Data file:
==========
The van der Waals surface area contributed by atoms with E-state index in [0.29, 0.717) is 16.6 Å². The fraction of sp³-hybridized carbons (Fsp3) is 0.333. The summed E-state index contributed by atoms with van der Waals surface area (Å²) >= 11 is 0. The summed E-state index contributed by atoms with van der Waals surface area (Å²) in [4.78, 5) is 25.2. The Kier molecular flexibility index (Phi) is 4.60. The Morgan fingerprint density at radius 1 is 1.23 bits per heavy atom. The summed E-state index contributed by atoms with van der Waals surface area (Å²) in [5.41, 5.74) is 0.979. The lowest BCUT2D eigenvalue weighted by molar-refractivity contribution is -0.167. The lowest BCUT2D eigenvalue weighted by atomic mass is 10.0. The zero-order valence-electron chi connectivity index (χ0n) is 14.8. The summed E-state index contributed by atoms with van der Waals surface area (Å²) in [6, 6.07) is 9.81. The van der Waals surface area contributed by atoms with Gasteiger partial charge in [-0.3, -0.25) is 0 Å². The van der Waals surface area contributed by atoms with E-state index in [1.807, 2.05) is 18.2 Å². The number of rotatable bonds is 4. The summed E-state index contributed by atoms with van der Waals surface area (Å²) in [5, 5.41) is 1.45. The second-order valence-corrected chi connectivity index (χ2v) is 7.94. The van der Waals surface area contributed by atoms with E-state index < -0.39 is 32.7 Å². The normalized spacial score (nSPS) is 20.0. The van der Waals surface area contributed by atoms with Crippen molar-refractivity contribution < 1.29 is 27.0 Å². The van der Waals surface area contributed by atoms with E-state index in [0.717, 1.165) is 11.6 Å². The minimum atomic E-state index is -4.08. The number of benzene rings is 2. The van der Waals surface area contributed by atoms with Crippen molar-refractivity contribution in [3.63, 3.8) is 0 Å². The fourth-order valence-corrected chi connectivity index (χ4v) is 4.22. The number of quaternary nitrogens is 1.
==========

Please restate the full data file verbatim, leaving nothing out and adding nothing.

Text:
The van der Waals surface area contributed by atoms with E-state index in [0.29, 0.717) is 16.6 Å². The fraction of sp³-hybridized carbons (Fsp3) is 0.333. The summed E-state index contributed by atoms with van der Waals surface area (Å²) >= 11 is 0. The summed E-state index contributed by atoms with van der Waals surface area (Å²) in [4.78, 5) is 25.2. The Kier molecular flexibility index (Phi) is 4.60. The Morgan fingerprint density at radius 1 is 1.23 bits per heavy atom. The summed E-state index contributed by atoms with van der Waals surface area (Å²) in [5.41, 5.74) is 0.979. The lowest BCUT2D eigenvalue weighted by molar-refractivity contribution is -0.167. The lowest BCUT2D eigenvalue weighted by atomic mass is 10.0. The zero-order valence-electron chi connectivity index (χ0n) is 14.8. The summed E-state index contributed by atoms with van der Waals surface area (Å²) in [6, 6.07) is 9.81. The van der Waals surface area contributed by atoms with Gasteiger partial charge in [-0.3, -0.25) is 0 Å². The van der Waals surface area contributed by atoms with E-state index in [1.807, 2.05) is 18.2 Å². The number of rotatable bonds is 4. The summed E-state index contributed by atoms with van der Waals surface area (Å²) in [5, 5.41) is 1.45. The second-order valence-corrected chi connectivity index (χ2v) is 7.94. The van der Waals surface area contributed by atoms with E-state index < -0.39 is 32.7 Å². The normalized spacial score (nSPS) is 20.0. The van der Waals surface area contributed by atoms with Crippen molar-refractivity contribution < 1.29 is 27.0 Å². The van der Waals surface area contributed by atoms with E-state index in [0.717, 1.165) is 11.6 Å². The minimum atomic E-state index is -4.08. The number of benzene rings is 2. The van der Waals surface area contributed by atoms with Crippen molar-refractivity contribution in [3.63, 3.8) is 0 Å². The fourth-order valence-corrected chi connectivity index (χ4v) is 4.22. The number of quaternary nitrogens is 1.